‘It would appear the harder they tried to brake, the thicker it got. It was just getting denser and denser. It was actually getting quite hard to see.
‘I pulled over and lost sight of the lorries, then I took a different route home.
On my way back I was aware of a lot of emergency service vehicles in the area.
‘When I got home I heard the news there had been an accident and contacted the police.’
The jury was told that crash investigators could find ‘no evidence’ of any lubrication on any of the HGV’s eight brakes.
Jurors were also told that before reaching the fatal spot, Potter was speeding at 52mph, despite the legal limit for a fully-loaded lorry being 40mph.
He saw a series of signs which said that 20mph Lansdown Lane, which has a 20 per cent incline, was ‘not suitable for HGVs’ or vehicles wider than 6ft, it was said.
The court heard how the catastrophic brake failure caused ‘devastation’ (pictured) when the truck careered into a car and the four-year-old girl
But he and his boss Gordon who was driving ahead of him in another lorry, both ignored the warnings – despite their trucks being 8.5ft wide, jurors were told.
The pair – who had not had a break all day – drove their trucks down the ‘rat run’ road to avoid the afternoon congestion, it was said.
Experts analysis of tachographs show that neither drivers had taken a mandatory break that day and both were speeding.
Adam Vaitilingam QC, prosecuting, said: ‘These lorries were not allowed to be and should never have been on Lansdown Lane.’
TRAGIC DEATH OF TINY TOT ATTRACTED 800 MOURNERS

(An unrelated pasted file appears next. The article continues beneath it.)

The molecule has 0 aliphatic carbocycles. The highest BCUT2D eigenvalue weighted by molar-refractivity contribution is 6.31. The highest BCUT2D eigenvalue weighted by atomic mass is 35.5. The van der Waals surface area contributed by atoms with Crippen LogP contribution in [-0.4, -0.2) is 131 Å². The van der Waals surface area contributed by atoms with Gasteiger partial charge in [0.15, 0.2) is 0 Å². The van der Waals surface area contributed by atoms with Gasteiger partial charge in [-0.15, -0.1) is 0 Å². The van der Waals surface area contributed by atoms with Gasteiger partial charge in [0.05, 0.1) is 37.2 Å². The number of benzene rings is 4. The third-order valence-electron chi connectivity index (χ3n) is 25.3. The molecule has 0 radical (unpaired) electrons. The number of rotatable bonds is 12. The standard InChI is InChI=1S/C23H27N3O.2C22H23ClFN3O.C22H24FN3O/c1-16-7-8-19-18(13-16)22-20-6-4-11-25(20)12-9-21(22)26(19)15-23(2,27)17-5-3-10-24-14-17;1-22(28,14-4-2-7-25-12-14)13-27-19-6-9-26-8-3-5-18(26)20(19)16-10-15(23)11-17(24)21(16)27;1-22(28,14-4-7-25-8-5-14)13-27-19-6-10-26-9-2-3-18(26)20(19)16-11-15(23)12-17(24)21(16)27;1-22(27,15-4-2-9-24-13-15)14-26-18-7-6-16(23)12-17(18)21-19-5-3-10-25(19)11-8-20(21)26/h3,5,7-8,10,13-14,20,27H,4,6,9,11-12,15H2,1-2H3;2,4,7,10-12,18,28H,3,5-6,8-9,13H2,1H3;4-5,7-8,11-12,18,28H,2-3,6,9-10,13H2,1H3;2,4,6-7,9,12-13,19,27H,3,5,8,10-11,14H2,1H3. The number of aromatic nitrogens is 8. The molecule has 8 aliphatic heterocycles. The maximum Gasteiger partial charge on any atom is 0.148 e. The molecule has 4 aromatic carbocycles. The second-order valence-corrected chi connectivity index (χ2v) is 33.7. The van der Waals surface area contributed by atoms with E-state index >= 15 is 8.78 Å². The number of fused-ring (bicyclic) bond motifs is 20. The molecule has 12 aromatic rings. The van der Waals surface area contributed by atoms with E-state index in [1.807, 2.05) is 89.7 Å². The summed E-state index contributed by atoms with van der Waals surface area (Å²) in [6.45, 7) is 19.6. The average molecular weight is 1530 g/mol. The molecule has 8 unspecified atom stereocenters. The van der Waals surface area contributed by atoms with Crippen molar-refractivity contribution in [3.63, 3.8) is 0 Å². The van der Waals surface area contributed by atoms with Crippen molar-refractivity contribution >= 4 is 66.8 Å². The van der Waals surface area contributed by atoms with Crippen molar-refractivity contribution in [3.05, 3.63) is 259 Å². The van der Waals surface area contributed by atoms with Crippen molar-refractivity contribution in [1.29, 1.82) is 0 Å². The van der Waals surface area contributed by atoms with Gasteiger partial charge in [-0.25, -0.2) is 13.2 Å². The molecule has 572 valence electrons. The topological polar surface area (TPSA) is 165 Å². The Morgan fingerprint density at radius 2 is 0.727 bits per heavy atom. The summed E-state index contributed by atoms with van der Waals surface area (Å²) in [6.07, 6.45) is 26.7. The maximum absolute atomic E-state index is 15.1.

Mitzi lived with her parents Andrew and Emmajade, 42, around half a mile from the pedestrian crossing where she died.
She was walking to Weston All Saints Primary School with her grandmother to pick up elder siblings Eric and Mycha when they were hit.
More than 800 mourners attended her funeral at Bath Abbey, with her wooden coffin painted in the style of Disney’s Frozen.
Paying tribute, Mrs Steady said: ‘You were the light of our lives, the love that filled our souls.
You were the sparkle in a dark night and the laughter ringing in our ears.’
Newlywed Mr Vaughan, from Penyrheol, Swansea, was co-founder of luxury taxi service EliteXecutive Travel.
He had a long list of famous clients including Newcastle United owner Mike Ashley, Coronation Street actress Helen Flanagan and singer Katherine Jenkins.
His wife Sian said after his death: ‘We had only been married six months and I was honoured that he chose me to be his wife.’
He added: ‘Both of them were travelling at an illegal speed.
‘They had gone up to 56mph, which was the highest speed their lorries were capable of travelling at.
‘The maximum speed when they were fully laden was 40mph.
‘They were in a hurry, that is the same reason they went down Lansdown Lane rather than take the legal route into Bath.
‘Speeding in a 32 tonne truck and then using your brakes to slow down causes the brakes to heat up.
‘For any responsible driver it is not rocket science.
They know that perfectly well.’
The prosecutor said that all of these things led to disaster when Gordon stopped at a traffic calming measure and Potter tried to stop behind him.